David Jubert Graphistolageimprobable (2011)

What first caught my attention was the splash of what I always call acid green but is probably better termed: pistachio.

It’s one of my favorite colors–commanding visual attention and reminscent of the prevailing color during the second third of Mark Romanek’s brilliantly executed music video for nine inch nailsThe Perfect Drug.

Next, I wondered how a picture from the Montparnasse stop on the Paris Metro ended up on my dashboard since I’m hardly a railfan.

Yes, I confess a vague fondness for trains–especially trains that serve in citywide subterranean mass transit systems. I can’t explain this fondness more than to explain that my ex always insisted that the NYC Subway was ‘magic’.

Maybe not be true magic but there is certainly something magical about descending and depending on the time of day and line, a train pulls into the station. The doors open–people step out, people step in. The doors close. The train follows the tracks and spirits you uptown, downtown, crosstown.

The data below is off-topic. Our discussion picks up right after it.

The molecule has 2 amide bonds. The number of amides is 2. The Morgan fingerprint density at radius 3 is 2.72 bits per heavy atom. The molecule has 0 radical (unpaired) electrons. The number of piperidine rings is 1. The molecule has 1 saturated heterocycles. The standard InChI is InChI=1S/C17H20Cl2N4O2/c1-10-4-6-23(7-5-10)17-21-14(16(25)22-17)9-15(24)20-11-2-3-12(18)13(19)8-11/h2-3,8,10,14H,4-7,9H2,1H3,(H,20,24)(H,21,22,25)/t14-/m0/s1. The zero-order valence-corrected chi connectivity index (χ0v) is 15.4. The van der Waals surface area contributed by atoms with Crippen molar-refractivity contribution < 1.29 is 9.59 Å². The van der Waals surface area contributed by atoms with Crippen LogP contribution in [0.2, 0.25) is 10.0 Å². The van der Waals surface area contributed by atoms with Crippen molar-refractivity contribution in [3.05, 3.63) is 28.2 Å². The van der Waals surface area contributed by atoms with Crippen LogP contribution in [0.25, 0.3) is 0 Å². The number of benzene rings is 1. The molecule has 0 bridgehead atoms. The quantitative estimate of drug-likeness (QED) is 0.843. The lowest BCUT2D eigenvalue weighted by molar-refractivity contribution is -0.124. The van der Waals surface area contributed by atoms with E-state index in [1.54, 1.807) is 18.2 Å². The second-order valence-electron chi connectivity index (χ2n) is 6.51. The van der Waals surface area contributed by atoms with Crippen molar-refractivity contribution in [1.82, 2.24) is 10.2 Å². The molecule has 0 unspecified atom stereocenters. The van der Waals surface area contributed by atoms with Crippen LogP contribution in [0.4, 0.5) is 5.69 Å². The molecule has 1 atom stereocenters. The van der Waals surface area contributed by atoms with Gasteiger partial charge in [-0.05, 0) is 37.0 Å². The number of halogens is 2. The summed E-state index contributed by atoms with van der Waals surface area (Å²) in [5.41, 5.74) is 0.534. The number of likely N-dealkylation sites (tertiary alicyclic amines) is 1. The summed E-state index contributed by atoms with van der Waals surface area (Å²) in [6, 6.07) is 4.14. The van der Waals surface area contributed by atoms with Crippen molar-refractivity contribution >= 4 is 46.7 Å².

It took me awhile for me to see the nude on the opposite platform visible between the two train cars.

There was something about having my persistent gaze rewarded that appealed to me–at least initially.

With subsequent consideration, I am less impressed.

I do appreciate the rupture this represents with most of Graphistolage’s work. His draughtsman-esque insistence on symmetry and super saturated color–both of which I find cloying, at best–are absent.

The trouble is his approach does not adapt to the situation in which he finds himself. The effort to emphasize symmetry is cursory at best–the camera is not level as well as being panned slightly left.

Further, the figure bisected by the right frame edge fails to completely balance the asymmetry of the man on the left exiting the car through the open door.

Ultimately, the technical shortcomings serve as an elaborate distraction from the one great blight of the image: once you see the naked woman the image offers the viewer no assistance in unraveling the question of why she is standing there so improbably framed.

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